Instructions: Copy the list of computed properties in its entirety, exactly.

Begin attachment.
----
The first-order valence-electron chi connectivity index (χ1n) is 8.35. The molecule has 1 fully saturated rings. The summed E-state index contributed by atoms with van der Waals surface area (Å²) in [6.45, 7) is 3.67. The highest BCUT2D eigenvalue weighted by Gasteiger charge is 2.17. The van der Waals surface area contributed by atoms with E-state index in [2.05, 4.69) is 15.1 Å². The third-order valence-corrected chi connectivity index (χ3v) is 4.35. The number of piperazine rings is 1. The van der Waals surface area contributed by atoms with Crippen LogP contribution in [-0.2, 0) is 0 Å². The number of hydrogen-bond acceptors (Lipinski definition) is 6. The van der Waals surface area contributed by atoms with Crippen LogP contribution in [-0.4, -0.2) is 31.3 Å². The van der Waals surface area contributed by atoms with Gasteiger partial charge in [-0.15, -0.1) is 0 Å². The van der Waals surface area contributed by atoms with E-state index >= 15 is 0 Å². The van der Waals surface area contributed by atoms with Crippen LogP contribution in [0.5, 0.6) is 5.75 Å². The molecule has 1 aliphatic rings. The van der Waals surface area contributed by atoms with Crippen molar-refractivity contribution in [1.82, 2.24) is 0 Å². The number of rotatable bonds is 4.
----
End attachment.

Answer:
The first-order valence-electron chi connectivity index (χ1n) is 8.35. The molecule has 1 fully saturated rings. The summed E-state index contributed by atoms with van der Waals surface area (Å²) in [6.45, 7) is 3.67. The highest BCUT2D eigenvalue weighted by Gasteiger charge is 2.17. The van der Waals surface area contributed by atoms with E-state index in [2.05, 4.69) is 15.1 Å². The third-order valence-corrected chi connectivity index (χ3v) is 4.35. The number of piperazine rings is 1. The van der Waals surface area contributed by atoms with Crippen LogP contribution in [-0.2, 0) is 0 Å². The number of hydrogen-bond acceptors (Lipinski definition) is 6. The van der Waals surface area contributed by atoms with Crippen LogP contribution in [-0.4, -0.2) is 31.3 Å². The van der Waals surface area contributed by atoms with Gasteiger partial charge in [-0.15, -0.1) is 0 Å². The van der Waals surface area contributed by atoms with E-state index >= 15 is 0 Å². The van der Waals surface area contributed by atoms with Crippen LogP contribution in [0.5, 0.6) is 5.75 Å². The molecule has 1 aliphatic rings. The van der Waals surface area contributed by atoms with Crippen molar-refractivity contribution in [1.82, 2.24) is 0 Å². The number of rotatable bonds is 4.